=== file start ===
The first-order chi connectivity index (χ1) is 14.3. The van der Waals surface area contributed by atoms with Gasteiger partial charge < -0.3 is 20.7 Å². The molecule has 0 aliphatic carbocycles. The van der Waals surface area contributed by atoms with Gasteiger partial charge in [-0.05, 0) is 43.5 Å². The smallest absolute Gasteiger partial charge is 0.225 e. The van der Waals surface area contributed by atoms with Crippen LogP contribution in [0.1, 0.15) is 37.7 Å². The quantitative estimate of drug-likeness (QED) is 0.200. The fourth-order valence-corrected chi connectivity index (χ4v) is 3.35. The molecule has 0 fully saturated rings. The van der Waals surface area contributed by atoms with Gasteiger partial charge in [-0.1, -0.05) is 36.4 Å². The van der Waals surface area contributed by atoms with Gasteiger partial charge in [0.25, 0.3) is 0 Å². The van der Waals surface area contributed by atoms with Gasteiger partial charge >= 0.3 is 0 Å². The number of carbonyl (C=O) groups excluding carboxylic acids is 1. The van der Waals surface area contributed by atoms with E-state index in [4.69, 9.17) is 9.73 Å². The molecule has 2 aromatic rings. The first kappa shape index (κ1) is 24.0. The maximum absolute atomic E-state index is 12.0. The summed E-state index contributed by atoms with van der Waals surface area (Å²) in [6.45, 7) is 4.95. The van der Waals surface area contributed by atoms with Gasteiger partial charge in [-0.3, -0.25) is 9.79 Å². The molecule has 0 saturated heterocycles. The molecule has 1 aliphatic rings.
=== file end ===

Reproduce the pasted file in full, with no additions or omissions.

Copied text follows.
The first-order chi connectivity index (χ1) is 14.3. The van der Waals surface area contributed by atoms with Gasteiger partial charge < -0.3 is 20.7 Å². The molecule has 0 aliphatic carbocycles. The van der Waals surface area contributed by atoms with Gasteiger partial charge in [-0.05, 0) is 43.5 Å². The smallest absolute Gasteiger partial charge is 0.225 e. The van der Waals surface area contributed by atoms with Crippen LogP contribution in [0.1, 0.15) is 37.7 Å². The quantitative estimate of drug-likeness (QED) is 0.200. The fourth-order valence-corrected chi connectivity index (χ4v) is 3.35. The molecule has 0 fully saturated rings. The van der Waals surface area contributed by atoms with Gasteiger partial charge in [-0.1, -0.05) is 36.4 Å². The van der Waals surface area contributed by atoms with Gasteiger partial charge in [0.25, 0.3) is 0 Å². The van der Waals surface area contributed by atoms with Gasteiger partial charge >= 0.3 is 0 Å². The number of carbonyl (C=O) groups excluding carboxylic acids is 1. The van der Waals surface area contributed by atoms with E-state index in [4.69, 9.17) is 9.73 Å². The molecule has 2 aromatic rings. The first kappa shape index (κ1) is 24.0. The maximum absolute atomic E-state index is 12.0. The summed E-state index contributed by atoms with van der Waals surface area (Å²) in [6.45, 7) is 4.95. The van der Waals surface area contributed by atoms with Gasteiger partial charge in [-0.3, -0.25) is 9.79 Å². The molecule has 0 saturated heterocycles. The molecule has 1 aliphatic rings.